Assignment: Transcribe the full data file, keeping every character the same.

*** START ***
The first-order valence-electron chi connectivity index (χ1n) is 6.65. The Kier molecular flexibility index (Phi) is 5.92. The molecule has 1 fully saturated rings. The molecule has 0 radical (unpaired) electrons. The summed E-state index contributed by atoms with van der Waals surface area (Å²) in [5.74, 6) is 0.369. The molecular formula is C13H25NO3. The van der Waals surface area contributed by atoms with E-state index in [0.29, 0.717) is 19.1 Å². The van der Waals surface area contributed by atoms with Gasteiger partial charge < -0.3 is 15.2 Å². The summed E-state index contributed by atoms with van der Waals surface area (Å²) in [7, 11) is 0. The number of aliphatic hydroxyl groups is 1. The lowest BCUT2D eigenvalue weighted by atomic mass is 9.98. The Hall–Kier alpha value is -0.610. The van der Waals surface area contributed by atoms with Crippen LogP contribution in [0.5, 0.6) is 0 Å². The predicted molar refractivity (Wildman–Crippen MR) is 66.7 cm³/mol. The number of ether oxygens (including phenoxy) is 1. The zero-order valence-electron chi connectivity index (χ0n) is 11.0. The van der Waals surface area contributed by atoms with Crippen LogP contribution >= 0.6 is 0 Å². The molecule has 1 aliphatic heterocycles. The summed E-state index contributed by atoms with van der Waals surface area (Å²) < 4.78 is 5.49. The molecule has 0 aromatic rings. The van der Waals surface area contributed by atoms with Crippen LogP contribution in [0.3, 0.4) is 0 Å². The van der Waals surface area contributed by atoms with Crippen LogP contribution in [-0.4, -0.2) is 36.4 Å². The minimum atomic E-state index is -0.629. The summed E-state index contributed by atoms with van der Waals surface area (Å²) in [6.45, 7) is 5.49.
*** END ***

The first-order valence-electron chi connectivity index (χ1n) is 6.65. The Kier molecular flexibility index (Phi) is 5.92. The molecule has 1 fully saturated rings. The molecule has 0 radical (unpaired) electrons. The summed E-state index contributed by atoms with van der Waals surface area (Å²) in [5.74, 6) is 0.369. The molecular formula is C13H25NO3. The van der Waals surface area contributed by atoms with E-state index in [0.29, 0.717) is 19.1 Å². The van der Waals surface area contributed by atoms with Gasteiger partial charge < -0.3 is 15.2 Å². The summed E-state index contributed by atoms with van der Waals surface area (Å²) in [7, 11) is 0. The number of aliphatic hydroxyl groups is 1. The lowest BCUT2D eigenvalue weighted by atomic mass is 9.98. The Hall–Kier alpha value is -0.610. The van der Waals surface area contributed by atoms with Crippen LogP contribution in [0.5, 0.6) is 0 Å². The predicted molar refractivity (Wildman–Crippen MR) is 66.7 cm³/mol. The number of ether oxygens (including phenoxy) is 1. The zero-order valence-electron chi connectivity index (χ0n) is 11.0. The van der Waals surface area contributed by atoms with Crippen LogP contribution >= 0.6 is 0 Å². The molecule has 1 aliphatic heterocycles. The summed E-state index contributed by atoms with van der Waals surface area (Å²) < 4.78 is 5.49. The molecule has 0 aromatic rings. The van der Waals surface area contributed by atoms with Crippen LogP contribution in [0.3, 0.4) is 0 Å². The van der Waals surface area contributed by atoms with Crippen LogP contribution in [-0.4, -0.2) is 36.4 Å². The minimum atomic E-state index is -0.629. The summed E-state index contributed by atoms with van der Waals surface area (Å²) in [6.45, 7) is 5.49.